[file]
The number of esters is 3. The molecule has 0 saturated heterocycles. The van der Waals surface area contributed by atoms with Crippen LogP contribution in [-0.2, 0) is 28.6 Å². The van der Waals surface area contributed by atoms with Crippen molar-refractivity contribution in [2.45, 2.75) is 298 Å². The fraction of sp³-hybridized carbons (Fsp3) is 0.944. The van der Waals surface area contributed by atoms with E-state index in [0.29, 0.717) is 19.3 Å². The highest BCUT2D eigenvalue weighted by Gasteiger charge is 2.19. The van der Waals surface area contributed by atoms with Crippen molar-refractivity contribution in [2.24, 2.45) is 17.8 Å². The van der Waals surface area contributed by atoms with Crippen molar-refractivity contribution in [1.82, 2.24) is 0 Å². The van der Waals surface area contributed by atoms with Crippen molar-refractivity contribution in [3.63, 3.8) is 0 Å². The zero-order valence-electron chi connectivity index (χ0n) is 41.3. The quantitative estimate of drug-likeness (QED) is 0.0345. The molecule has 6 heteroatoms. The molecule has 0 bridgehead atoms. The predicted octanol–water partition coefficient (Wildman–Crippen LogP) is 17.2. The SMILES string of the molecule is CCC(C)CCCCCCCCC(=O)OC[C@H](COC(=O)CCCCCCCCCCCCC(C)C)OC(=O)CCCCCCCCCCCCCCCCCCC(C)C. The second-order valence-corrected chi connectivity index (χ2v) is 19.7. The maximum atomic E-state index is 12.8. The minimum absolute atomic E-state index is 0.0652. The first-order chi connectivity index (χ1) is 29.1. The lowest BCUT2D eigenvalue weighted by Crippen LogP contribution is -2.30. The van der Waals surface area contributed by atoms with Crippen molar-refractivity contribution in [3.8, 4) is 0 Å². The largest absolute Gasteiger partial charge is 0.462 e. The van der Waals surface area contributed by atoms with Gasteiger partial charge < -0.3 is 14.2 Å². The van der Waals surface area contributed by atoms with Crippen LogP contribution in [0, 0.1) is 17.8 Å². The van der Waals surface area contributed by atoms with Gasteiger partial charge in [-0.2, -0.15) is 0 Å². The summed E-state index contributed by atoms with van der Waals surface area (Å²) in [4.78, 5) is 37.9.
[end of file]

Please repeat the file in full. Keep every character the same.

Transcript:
The number of esters is 3. The molecule has 0 saturated heterocycles. The van der Waals surface area contributed by atoms with Crippen LogP contribution in [-0.2, 0) is 28.6 Å². The van der Waals surface area contributed by atoms with Crippen molar-refractivity contribution in [2.45, 2.75) is 298 Å². The fraction of sp³-hybridized carbons (Fsp3) is 0.944. The van der Waals surface area contributed by atoms with E-state index in [0.29, 0.717) is 19.3 Å². The highest BCUT2D eigenvalue weighted by Gasteiger charge is 2.19. The van der Waals surface area contributed by atoms with Crippen molar-refractivity contribution in [2.24, 2.45) is 17.8 Å². The van der Waals surface area contributed by atoms with Crippen molar-refractivity contribution in [1.82, 2.24) is 0 Å². The van der Waals surface area contributed by atoms with Crippen molar-refractivity contribution in [3.63, 3.8) is 0 Å². The zero-order valence-electron chi connectivity index (χ0n) is 41.3. The quantitative estimate of drug-likeness (QED) is 0.0345. The molecule has 6 heteroatoms. The molecule has 0 bridgehead atoms. The predicted octanol–water partition coefficient (Wildman–Crippen LogP) is 17.2. The SMILES string of the molecule is CCC(C)CCCCCCCCC(=O)OC[C@H](COC(=O)CCCCCCCCCCCCC(C)C)OC(=O)CCCCCCCCCCCCCCCCCCC(C)C. The second-order valence-corrected chi connectivity index (χ2v) is 19.7. The maximum atomic E-state index is 12.8. The minimum absolute atomic E-state index is 0.0652. The first-order chi connectivity index (χ1) is 29.1. The lowest BCUT2D eigenvalue weighted by Crippen LogP contribution is -2.30. The van der Waals surface area contributed by atoms with Crippen molar-refractivity contribution in [3.8, 4) is 0 Å². The largest absolute Gasteiger partial charge is 0.462 e. The van der Waals surface area contributed by atoms with Gasteiger partial charge < -0.3 is 14.2 Å². The van der Waals surface area contributed by atoms with Crippen LogP contribution in [0, 0.1) is 17.8 Å². The van der Waals surface area contributed by atoms with Gasteiger partial charge in [-0.2, -0.15) is 0 Å². The summed E-state index contributed by atoms with van der Waals surface area (Å²) in [4.78, 5) is 37.9.